This week is the Octave of the Feast of Corpus Christi, a liturgical celebration instituted in 1264, after the Miracle at Lake Bolsena, when a priest doubtful of the reality of the sacrament of the Eucharist witnessed the bread that he had consecrated begin to bleed onto the linen corporal. The sacred relic is now preserved in a chapel of the Cathedral of Orvieto. Perhaps this feast is most known to worshipers today by the hymn, Sing My Tongue the Savior’s Glory composed by Saint Thomas Aquinas for the feast.
Corpus Christi is Latin for The Body of Christ, which has a twofold meaning of the sacramental presence of the Risen Christ in the Eucharist and the wider presence of Christ in all humanity. The feast day comes at the end of the Easter season and follows Trinity Sunday as reminder that the most intimate expression of dialogue between God and humanity is God become flesh in the person of Jesus Christ, who, though sinless, experienced all there is in human experience, even death. God’s union with humanity, unites us all to God’s divinity. This is the great revelation of God in Christ.
Racism gives the lie to this basic tenet of the Christian faith. Christians living and acting as if any human life is below the full dignity bestowed on us in the mystery of Christ is a betrayal of faith. Christ is not so much the Good Samaritan as Christ is the wounded victim found by the side of the road. Black lives matter especially today because they are the prophetic locus of God’s presence in the world. The Cummins Institute spring lecturer in 2012, M. Shawn Copeland, recently retired from Boston College, addressed the Christological meaning of minoritized lives in her book, Knowing Christ Crucified: The Witness of African American Religious Experience (2018).
[Jesus of Nazareth] is the clearest example of what it means to identify with children and women and men who are poor, excluded, and despised; to take their side in the struggle for life – no matter the cost. Through his body marked, made individual, particular, and vivid through race, gender, sexuality, religious practice, and culture, Jesus mediates the gracious gift given and the gracious giving gift. His incarnation, which makes the infinite God present, disrupts every pleasure of hierarchy, economy, cultural domination, racial violence, gender oppression, and abuse of sexual others. Through his body, his flesh and blood, Jesus of Nazareth offers us a new and compelling way of being God’s people even as we reside in the new imperial order.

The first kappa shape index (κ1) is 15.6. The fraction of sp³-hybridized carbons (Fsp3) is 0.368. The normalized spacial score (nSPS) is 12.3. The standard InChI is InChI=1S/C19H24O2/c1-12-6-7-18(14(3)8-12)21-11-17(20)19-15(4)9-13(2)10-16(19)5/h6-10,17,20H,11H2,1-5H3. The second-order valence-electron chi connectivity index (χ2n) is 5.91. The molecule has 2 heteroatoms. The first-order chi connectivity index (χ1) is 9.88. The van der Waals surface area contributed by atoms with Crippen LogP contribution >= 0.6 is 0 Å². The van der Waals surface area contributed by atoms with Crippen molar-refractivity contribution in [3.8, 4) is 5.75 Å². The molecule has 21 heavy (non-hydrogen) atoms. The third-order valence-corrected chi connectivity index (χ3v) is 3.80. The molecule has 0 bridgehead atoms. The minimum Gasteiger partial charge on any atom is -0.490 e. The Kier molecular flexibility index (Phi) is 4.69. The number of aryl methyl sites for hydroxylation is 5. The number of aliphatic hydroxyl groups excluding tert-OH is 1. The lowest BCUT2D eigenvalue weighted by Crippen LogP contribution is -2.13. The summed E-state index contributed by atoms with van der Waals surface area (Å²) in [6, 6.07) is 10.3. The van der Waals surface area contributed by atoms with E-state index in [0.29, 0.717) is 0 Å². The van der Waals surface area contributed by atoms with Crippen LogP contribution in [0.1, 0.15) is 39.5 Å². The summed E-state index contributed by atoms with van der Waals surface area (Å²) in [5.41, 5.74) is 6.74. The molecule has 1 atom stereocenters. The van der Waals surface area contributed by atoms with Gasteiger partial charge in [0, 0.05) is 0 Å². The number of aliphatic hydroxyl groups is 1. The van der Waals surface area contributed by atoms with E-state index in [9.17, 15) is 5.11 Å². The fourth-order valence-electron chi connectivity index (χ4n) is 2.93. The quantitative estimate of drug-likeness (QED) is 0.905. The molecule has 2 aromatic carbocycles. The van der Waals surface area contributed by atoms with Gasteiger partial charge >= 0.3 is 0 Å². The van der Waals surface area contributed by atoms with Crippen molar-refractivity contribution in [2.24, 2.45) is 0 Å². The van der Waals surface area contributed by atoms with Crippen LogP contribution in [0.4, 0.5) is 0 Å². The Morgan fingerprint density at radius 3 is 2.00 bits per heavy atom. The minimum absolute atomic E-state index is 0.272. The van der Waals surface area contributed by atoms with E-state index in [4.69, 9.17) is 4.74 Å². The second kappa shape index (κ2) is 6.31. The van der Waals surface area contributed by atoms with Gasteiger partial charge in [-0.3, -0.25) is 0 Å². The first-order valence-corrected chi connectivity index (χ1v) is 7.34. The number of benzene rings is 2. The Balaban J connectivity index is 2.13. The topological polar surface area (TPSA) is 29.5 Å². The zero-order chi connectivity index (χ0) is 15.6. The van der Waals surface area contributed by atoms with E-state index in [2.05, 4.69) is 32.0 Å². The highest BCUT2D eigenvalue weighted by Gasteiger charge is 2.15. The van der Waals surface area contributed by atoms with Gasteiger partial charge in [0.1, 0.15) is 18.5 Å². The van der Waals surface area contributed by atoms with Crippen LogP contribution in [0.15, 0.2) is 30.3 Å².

Times of social unrest and the heightened awareness of the unbearable burdens of others that make the lives of the privileged so easy, call everyone to take sides. Where will we stand? Where is the Church found these days?
Today’s reflection in the monthly Missal, Give Us This Day, features the life of John Howard Griffin, who was born on June 16, 1920. He was a White man who witnessed what every White person is called upon to do in the face of racism – to speak and stand with Black people and all victims of oppression. Griffin’s words, now sixty years old, need no interpretation. The following passages are from Black Like Me (1961).
No one, not even a saint, can live without a sense of personal value. The white racist has masterfully defrauded the Negro of this sense. It is the least obvious but most heinous of all race crimes.
I, too, say let us be peaceful; but the only way to do this is first to assure justice. By keeping ‘peaceful’ in this instance, we end up consenting to the destruction of all peace – for so long as we condone injustice by a small but powerful group, we condone the destruction of all social stability, all real peace, all trust in man’s good intentions toward his fellow man.
A law is not good merely because the legislature wills it, but the legislature has the moral duty to will only that which is good.
The Negro. The South. These are the details. The real story is the universal one of men who destroy the souls and bodies of other men (and in the process destroy themselves) for reasons neither really understands.
What mattered most, and still matters most, is the difficulty white Americans have in feeling what it is to be the Other.
Griffin walked with Blacks struggling for justice in the troubled times of the 60s and 70s. Again in this moment in America there is no more visible presence of God than in the lives of Black Americans, especially in the life of George Floyd and the other recent victims of racist oppression lifted up by the widespread national protests. What better place for White Christians to be at this time than with Black members of the Body of Christ.
- Shawn Copeland, Knowing Christ Crucified: The Witness of African American Religious Experience (2018), quoted from www.google.com/books/edition/Knowing_Christ_Crucified
photo credits: Brother Charles; Brother Lawrence, O.P.; Black Like Me; Lorie Shaull